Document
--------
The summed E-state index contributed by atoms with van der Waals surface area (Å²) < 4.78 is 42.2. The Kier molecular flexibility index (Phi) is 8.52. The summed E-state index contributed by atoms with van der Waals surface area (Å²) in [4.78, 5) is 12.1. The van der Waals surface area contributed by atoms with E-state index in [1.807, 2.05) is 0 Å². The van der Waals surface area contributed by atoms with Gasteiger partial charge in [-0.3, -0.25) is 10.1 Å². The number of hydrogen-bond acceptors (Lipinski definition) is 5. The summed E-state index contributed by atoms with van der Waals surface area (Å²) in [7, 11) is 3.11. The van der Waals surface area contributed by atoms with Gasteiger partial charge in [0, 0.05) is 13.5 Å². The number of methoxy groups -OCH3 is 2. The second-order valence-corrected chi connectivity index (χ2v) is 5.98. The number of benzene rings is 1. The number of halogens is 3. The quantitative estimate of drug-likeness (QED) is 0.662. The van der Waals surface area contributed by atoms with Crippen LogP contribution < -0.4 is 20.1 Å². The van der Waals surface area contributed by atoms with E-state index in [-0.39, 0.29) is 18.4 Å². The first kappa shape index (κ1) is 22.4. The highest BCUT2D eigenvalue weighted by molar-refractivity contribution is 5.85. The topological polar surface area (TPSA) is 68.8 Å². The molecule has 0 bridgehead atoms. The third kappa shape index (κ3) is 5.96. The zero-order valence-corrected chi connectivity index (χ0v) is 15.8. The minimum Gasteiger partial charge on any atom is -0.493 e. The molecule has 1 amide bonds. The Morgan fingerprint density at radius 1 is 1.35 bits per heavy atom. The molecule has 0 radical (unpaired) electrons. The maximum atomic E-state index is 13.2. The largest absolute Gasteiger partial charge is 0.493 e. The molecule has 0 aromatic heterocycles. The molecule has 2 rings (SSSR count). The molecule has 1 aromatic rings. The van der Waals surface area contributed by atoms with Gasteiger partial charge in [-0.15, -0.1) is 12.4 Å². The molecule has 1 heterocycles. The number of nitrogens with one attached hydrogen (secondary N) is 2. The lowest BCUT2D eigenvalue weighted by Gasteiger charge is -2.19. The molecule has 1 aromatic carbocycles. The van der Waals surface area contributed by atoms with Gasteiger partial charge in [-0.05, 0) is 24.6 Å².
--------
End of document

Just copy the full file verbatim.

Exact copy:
The summed E-state index contributed by atoms with van der Waals surface area (Å²) < 4.78 is 42.2. The Kier molecular flexibility index (Phi) is 8.52. The summed E-state index contributed by atoms with van der Waals surface area (Å²) in [4.78, 5) is 12.1. The van der Waals surface area contributed by atoms with E-state index in [1.807, 2.05) is 0 Å². The van der Waals surface area contributed by atoms with Gasteiger partial charge in [-0.3, -0.25) is 10.1 Å². The number of hydrogen-bond acceptors (Lipinski definition) is 5. The summed E-state index contributed by atoms with van der Waals surface area (Å²) in [7, 11) is 3.11. The van der Waals surface area contributed by atoms with Gasteiger partial charge in [0, 0.05) is 13.5 Å². The number of methoxy groups -OCH3 is 2. The second-order valence-corrected chi connectivity index (χ2v) is 5.98. The number of benzene rings is 1. The number of halogens is 3. The quantitative estimate of drug-likeness (QED) is 0.662. The van der Waals surface area contributed by atoms with Crippen LogP contribution < -0.4 is 20.1 Å². The van der Waals surface area contributed by atoms with E-state index in [-0.39, 0.29) is 18.4 Å². The first kappa shape index (κ1) is 22.4. The highest BCUT2D eigenvalue weighted by molar-refractivity contribution is 5.85. The topological polar surface area (TPSA) is 68.8 Å². The molecule has 0 bridgehead atoms. The third kappa shape index (κ3) is 5.96. The zero-order valence-corrected chi connectivity index (χ0v) is 15.8. The minimum Gasteiger partial charge on any atom is -0.493 e. The molecule has 1 amide bonds. The Morgan fingerprint density at radius 1 is 1.35 bits per heavy atom. The molecule has 0 radical (unpaired) electrons. The maximum atomic E-state index is 13.2. The largest absolute Gasteiger partial charge is 0.493 e. The molecule has 0 aromatic heterocycles. The molecule has 2 rings (SSSR count). The molecule has 1 aromatic rings. The van der Waals surface area contributed by atoms with Gasteiger partial charge in [-0.15, -0.1) is 12.4 Å². The molecule has 1 heterocycles. The number of nitrogens with one attached hydrogen (secondary N) is 2. The lowest BCUT2D eigenvalue weighted by Gasteiger charge is -2.19. The molecule has 1 aromatic carbocycles. The van der Waals surface area contributed by atoms with Gasteiger partial charge in [-0.05, 0) is 24.6 Å².